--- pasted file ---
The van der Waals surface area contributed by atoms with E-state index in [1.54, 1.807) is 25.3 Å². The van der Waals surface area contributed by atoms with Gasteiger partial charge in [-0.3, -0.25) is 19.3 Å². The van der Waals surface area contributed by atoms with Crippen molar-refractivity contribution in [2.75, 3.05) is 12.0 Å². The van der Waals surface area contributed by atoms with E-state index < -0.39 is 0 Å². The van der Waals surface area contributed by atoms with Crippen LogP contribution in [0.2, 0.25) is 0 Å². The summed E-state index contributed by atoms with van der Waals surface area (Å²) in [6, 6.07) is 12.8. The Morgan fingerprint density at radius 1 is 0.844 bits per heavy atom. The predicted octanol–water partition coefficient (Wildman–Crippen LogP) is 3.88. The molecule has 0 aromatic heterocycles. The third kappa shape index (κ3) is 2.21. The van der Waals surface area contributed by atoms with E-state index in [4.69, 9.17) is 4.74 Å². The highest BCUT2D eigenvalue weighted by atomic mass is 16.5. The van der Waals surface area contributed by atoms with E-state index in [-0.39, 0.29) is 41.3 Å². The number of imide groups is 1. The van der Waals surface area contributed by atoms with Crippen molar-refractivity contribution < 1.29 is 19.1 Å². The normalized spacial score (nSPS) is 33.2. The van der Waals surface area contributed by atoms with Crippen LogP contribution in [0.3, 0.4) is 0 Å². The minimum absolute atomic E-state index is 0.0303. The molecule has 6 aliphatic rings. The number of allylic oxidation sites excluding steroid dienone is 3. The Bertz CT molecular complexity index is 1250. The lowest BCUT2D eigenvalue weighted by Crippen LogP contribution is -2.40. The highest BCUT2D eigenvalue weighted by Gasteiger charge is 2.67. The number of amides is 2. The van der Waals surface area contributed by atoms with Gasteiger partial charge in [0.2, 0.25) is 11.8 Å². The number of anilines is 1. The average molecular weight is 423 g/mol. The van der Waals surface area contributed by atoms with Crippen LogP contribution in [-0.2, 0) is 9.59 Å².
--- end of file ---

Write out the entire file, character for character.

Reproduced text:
The van der Waals surface area contributed by atoms with E-state index in [1.54, 1.807) is 25.3 Å². The van der Waals surface area contributed by atoms with Gasteiger partial charge in [-0.3, -0.25) is 19.3 Å². The van der Waals surface area contributed by atoms with Crippen molar-refractivity contribution in [2.75, 3.05) is 12.0 Å². The van der Waals surface area contributed by atoms with E-state index < -0.39 is 0 Å². The van der Waals surface area contributed by atoms with Crippen LogP contribution in [0.2, 0.25) is 0 Å². The summed E-state index contributed by atoms with van der Waals surface area (Å²) in [6, 6.07) is 12.8. The Morgan fingerprint density at radius 1 is 0.844 bits per heavy atom. The predicted octanol–water partition coefficient (Wildman–Crippen LogP) is 3.88. The molecule has 0 aromatic heterocycles. The third kappa shape index (κ3) is 2.21. The van der Waals surface area contributed by atoms with E-state index in [4.69, 9.17) is 4.74 Å². The highest BCUT2D eigenvalue weighted by atomic mass is 16.5. The van der Waals surface area contributed by atoms with E-state index in [-0.39, 0.29) is 41.3 Å². The number of imide groups is 1. The van der Waals surface area contributed by atoms with Crippen molar-refractivity contribution < 1.29 is 19.1 Å². The normalized spacial score (nSPS) is 33.2. The van der Waals surface area contributed by atoms with Crippen LogP contribution in [0.3, 0.4) is 0 Å². The minimum absolute atomic E-state index is 0.0303. The molecule has 6 aliphatic rings. The number of allylic oxidation sites excluding steroid dienone is 3. The Bertz CT molecular complexity index is 1250. The lowest BCUT2D eigenvalue weighted by Crippen LogP contribution is -2.40. The highest BCUT2D eigenvalue weighted by Gasteiger charge is 2.67. The number of amides is 2. The van der Waals surface area contributed by atoms with Gasteiger partial charge in [0.2, 0.25) is 11.8 Å². The number of anilines is 1. The average molecular weight is 423 g/mol. The van der Waals surface area contributed by atoms with Crippen LogP contribution in [-0.2, 0) is 9.59 Å².